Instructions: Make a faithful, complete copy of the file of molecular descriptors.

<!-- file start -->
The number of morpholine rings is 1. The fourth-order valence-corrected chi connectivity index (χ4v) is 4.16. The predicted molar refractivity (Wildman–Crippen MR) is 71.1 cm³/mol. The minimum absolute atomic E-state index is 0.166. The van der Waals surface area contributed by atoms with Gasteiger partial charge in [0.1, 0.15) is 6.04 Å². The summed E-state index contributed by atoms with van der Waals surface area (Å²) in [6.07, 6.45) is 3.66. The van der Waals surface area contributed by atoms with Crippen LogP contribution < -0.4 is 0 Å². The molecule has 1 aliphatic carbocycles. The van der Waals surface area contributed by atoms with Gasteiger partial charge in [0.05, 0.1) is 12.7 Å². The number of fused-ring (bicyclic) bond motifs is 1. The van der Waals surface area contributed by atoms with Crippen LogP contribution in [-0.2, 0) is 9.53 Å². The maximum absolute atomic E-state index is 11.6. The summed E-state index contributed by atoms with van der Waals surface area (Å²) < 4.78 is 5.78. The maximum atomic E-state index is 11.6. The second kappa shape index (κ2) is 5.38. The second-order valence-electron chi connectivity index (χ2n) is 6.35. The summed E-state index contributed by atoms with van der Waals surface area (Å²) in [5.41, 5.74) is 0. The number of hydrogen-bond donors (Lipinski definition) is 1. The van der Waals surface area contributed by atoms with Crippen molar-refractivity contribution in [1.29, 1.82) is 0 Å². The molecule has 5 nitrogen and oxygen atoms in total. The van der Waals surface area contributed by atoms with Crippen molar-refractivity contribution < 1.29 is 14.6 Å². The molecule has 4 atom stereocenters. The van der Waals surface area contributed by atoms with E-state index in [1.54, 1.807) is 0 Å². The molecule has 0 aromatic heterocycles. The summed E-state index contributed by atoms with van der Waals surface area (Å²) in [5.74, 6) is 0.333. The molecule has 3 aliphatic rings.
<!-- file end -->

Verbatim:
The number of morpholine rings is 1. The fourth-order valence-corrected chi connectivity index (χ4v) is 4.16. The predicted molar refractivity (Wildman–Crippen MR) is 71.1 cm³/mol. The minimum absolute atomic E-state index is 0.166. The van der Waals surface area contributed by atoms with Gasteiger partial charge in [0.1, 0.15) is 6.04 Å². The summed E-state index contributed by atoms with van der Waals surface area (Å²) in [6.07, 6.45) is 3.66. The van der Waals surface area contributed by atoms with Crippen LogP contribution < -0.4 is 0 Å². The molecule has 1 aliphatic carbocycles. The van der Waals surface area contributed by atoms with Gasteiger partial charge in [0.05, 0.1) is 12.7 Å². The number of fused-ring (bicyclic) bond motifs is 1. The van der Waals surface area contributed by atoms with Crippen LogP contribution in [-0.2, 0) is 9.53 Å². The maximum absolute atomic E-state index is 11.6. The summed E-state index contributed by atoms with van der Waals surface area (Å²) < 4.78 is 5.78. The maximum atomic E-state index is 11.6. The second kappa shape index (κ2) is 5.38. The second-order valence-electron chi connectivity index (χ2n) is 6.35. The summed E-state index contributed by atoms with van der Waals surface area (Å²) in [5.41, 5.74) is 0. The number of hydrogen-bond donors (Lipinski definition) is 1. The van der Waals surface area contributed by atoms with Crippen molar-refractivity contribution in [1.29, 1.82) is 0 Å². The molecule has 5 nitrogen and oxygen atoms in total. The van der Waals surface area contributed by atoms with Crippen molar-refractivity contribution < 1.29 is 14.6 Å². The molecule has 4 atom stereocenters. The van der Waals surface area contributed by atoms with E-state index in [1.54, 1.807) is 0 Å². The molecule has 0 aromatic heterocycles. The summed E-state index contributed by atoms with van der Waals surface area (Å²) in [5.74, 6) is 0.333. The molecule has 3 aliphatic rings.